One of the consultation papers recently released by the Securities and Exchange Board of India (SEBI) has sparked notable changes in the regulatory framework overseeing Special Situation Funds (SSFs) as set out under the SEBI (Alternative Investment Funds) Regulations, 2012 (AIF Regulations). Falling under the umbrella of Alternative Investment Funds (AIFs), SSFs, as the name suggests, specialize in investing in ‘special situation assets,’ particularly stressed loans available for acquisition. The consultation paper seeks to not only fine-tune the regulatory guidelines for SSFs but also to broaden their impact on the investment landscape.


Key Changes Proposed


  • Definition of Related Party

The consultation paper proposes to amend the AIF Regulations to expand the scope of the term ‘associate’ to include ‘related party’ as defined under the Companies Act, 2013, to alleviate conflict of interest concerns. While a welcome suggestion to aid transparency, the textual amendments would have to be reviewed to see the context in which the term ‘related party’ is introduced – i.e., related parties of the fund manager or related party of fund manager, trustee or partner or sponsor.


  • Rethinking Special Situation Assets

At present, SSFs are allowed to invest in stressed loans available for acquisition and securities of companies meeting the criteria under the master directions issued by the Reserve Bank of India (RBI) or resolution plans approved under the Insolvency Bankruptcy Code, 2016 (IBC). The consultation paper proposes to change the terminology from ‘available for acquisition‘ to ‘are acquired,’. This proposed change aims to broaden the definition of stressed assets thereby injecting flexibility into SSF operations. However, it raises concerns about potential limitations on SSFs acquiring stressed accounts during the resolution process.


  • Investor Eligibility under Section 29A of the IBC

The consultation paper proposes aligning eligibility criteria under section 29 of the IBC not only to SSFs but also to their underlying investors. This move seeks to ensure consistency across asset reconstruction companies (ARCs) and SSFs, addressing the broader investor pool accessible to AIFs.


  • Minimum Holding Period

The revised construct proposed in the consultation paper envisages SSFs selling the stressed loans acquired by them, upon expiry of the 6 months’ lock-in period, only to the entities included in the annex to the Reserve Bank of India (Prudential Framework for Resolution of Stressed Assets) Directions, 2019. Turning around distressed entities involves a longer gestation period on investments, at the end of which a limited set of potential buyers may prove to be counterproductive to investors of SSFs. Alternatively, a sunset period to the proposed restriction followed by unrestricted transferability or similar flexibility may be considered.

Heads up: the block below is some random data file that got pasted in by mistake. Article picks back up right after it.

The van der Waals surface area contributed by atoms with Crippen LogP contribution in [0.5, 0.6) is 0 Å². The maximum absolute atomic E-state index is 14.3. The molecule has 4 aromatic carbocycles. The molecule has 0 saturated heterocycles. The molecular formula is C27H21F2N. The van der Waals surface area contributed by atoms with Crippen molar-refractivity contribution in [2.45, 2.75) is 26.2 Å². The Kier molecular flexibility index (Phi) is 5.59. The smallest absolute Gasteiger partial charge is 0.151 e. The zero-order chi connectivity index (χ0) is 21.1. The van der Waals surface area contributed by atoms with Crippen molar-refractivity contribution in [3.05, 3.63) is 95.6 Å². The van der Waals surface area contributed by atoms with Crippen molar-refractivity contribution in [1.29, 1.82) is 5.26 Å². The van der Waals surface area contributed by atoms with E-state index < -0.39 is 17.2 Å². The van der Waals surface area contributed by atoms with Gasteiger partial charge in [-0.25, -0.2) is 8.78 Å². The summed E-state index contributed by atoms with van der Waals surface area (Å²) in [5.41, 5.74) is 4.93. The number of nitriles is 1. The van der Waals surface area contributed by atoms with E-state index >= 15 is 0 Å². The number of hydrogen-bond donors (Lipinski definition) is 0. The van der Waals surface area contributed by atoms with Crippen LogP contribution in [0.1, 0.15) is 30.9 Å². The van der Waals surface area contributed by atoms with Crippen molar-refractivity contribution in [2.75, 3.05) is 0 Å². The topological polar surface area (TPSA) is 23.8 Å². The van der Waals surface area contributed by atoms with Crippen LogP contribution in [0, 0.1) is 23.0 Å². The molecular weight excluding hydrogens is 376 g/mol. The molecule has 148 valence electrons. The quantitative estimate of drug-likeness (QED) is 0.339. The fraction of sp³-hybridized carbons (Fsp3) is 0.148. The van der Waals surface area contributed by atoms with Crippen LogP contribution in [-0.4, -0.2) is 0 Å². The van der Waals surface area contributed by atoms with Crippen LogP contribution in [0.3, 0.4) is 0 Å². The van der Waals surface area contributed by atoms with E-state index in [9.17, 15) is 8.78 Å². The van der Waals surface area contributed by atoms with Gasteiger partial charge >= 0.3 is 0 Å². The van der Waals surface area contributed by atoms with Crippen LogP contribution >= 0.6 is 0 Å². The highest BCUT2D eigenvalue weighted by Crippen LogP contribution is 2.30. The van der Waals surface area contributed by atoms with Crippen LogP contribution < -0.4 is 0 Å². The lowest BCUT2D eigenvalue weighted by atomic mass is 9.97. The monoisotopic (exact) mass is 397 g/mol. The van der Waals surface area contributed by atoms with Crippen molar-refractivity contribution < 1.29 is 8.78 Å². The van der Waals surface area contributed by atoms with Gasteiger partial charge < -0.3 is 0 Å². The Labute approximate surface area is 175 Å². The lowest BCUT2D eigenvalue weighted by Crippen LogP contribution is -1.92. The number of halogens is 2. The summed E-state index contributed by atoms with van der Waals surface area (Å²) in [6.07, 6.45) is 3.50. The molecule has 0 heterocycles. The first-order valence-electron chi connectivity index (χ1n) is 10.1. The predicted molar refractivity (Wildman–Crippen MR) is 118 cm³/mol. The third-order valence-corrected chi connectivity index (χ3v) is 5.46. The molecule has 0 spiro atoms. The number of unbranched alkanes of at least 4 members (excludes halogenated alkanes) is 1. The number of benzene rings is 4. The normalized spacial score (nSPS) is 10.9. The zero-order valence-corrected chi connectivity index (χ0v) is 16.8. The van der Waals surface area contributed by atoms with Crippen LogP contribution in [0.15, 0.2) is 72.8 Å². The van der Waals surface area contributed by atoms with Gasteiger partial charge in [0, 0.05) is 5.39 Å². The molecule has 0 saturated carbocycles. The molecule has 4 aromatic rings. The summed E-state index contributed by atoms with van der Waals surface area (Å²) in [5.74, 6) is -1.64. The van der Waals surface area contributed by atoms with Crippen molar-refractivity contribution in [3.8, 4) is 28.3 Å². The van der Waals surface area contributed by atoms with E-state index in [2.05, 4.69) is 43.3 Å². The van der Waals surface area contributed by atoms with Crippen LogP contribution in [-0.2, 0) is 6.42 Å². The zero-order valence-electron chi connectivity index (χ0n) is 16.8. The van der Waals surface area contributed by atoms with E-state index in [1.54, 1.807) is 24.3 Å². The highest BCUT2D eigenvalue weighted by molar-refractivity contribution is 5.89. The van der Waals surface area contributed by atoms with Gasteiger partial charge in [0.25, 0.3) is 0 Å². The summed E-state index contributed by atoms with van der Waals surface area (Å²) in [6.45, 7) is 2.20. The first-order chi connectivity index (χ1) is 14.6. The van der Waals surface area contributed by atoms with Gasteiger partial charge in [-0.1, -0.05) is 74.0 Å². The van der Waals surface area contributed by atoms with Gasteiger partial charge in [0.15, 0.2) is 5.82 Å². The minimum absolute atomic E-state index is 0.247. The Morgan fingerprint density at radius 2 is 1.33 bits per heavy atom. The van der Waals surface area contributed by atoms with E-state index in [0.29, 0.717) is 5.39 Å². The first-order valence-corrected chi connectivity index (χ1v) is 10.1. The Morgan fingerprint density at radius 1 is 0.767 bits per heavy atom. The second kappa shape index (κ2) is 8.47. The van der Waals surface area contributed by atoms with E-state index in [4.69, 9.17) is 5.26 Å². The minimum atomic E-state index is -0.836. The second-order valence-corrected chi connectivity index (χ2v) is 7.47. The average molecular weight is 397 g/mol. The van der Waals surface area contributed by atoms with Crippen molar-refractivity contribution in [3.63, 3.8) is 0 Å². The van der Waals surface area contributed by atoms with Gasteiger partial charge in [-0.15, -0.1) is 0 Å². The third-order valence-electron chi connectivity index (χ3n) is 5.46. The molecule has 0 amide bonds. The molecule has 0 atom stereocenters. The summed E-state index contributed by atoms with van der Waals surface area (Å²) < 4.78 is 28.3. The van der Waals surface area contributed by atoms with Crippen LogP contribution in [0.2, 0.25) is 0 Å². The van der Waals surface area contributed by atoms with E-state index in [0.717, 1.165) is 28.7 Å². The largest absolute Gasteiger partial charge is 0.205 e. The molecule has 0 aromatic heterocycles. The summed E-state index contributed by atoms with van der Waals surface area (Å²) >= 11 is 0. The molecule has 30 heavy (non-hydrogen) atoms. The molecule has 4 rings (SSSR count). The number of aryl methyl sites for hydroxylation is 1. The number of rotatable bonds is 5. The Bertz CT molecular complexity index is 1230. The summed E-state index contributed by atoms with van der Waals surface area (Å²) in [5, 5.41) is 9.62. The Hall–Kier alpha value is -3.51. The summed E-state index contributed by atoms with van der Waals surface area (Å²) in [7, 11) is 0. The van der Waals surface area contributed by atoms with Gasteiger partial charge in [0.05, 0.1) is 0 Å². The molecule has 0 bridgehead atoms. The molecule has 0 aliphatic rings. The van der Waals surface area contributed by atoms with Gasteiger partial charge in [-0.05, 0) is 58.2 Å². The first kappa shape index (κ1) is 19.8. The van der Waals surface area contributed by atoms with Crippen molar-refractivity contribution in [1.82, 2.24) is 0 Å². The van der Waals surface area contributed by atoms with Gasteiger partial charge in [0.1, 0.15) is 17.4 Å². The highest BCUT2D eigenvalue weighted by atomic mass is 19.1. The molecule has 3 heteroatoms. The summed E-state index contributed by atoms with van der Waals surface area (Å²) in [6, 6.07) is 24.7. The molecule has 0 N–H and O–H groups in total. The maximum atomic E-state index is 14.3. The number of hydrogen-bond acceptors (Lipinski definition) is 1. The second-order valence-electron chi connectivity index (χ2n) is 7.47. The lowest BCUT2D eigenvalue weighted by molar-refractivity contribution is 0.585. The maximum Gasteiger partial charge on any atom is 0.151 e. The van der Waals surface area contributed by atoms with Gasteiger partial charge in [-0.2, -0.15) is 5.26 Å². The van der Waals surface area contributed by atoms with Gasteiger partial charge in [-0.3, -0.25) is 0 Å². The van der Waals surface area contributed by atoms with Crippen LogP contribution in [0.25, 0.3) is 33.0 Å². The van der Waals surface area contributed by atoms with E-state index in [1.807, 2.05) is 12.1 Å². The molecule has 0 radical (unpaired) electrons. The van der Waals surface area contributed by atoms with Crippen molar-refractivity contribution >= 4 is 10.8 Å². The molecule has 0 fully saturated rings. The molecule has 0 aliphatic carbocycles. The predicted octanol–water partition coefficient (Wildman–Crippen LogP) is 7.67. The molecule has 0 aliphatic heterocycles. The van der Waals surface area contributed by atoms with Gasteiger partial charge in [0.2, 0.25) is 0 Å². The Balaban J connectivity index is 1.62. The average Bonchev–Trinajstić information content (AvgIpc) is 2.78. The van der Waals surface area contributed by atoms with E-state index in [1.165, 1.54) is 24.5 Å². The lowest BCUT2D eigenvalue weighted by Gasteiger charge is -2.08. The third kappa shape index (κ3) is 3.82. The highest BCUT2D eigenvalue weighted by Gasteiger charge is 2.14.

• Reporting on Specified Platform

The consultation paper also mandates SSFs to submit comprehensive information (pertaining to inter alia information on investors, manager/sponsor, assets invested, financing etc., as well as any subsequent change in unit holdings, resolution strategies implemented, recoveries effected, etc.) to an RBI-notified trade reporting platform. This transparency measure includes, fostering seamless information symmetry between SSFs and regulators.

These proposed measures, once refined and implemented, are expected to attract increased participation from foreign investors, infusing much-needed capital into the distressed asset segment.

While the consultation paper, seeking to address key aspects of SSF investment landscape, is a welcome step in the right direction, the overall framework still appears to be wanting in clarity on certain other issues. For instance:

    • With respect to acquisition of securities of a listed entity by a SSF, SEBI to clarify on availability of exemptions, if any, from the applicability of open offer and delisting regulations, similar to those available to ARCs at present.
    • In introducing AIFs as ‘qualified buyers’ for the purposes of the SARFAESI Act, 2002, RBI had stipulated that AIFs must not invest in security receipts issued by an ARC where the underlying non-performing asset is of a bank that holds >10% equity in the AIF. SEBI to clarify the applicability of this restriction vis-à-vis SSFs.
    • Where acquisition of stressed loans by SSFs only leads to partial exits to lenders, recourse to enforcement action under SARFAESI Act, 2002 would not be available to SSFs since they will not qualify as ‘secured creditor’ under the SARFAESI Act, 2002. SEBI and RBI to consider devising an appropriate ancillary framework to address this.
    • The current framework and proposed amendments envisage SSFs acquiring only stressed assets. SEBI and RBI to consider enabling SSFs to operate even in the pre-default stage in the secondary market for corporate debt in India in due course.

With actual amendments pursuant to the consultation paper still to be notified, and room for further clarification, the SSF landscape will likely remain dynamic on the regulatory front.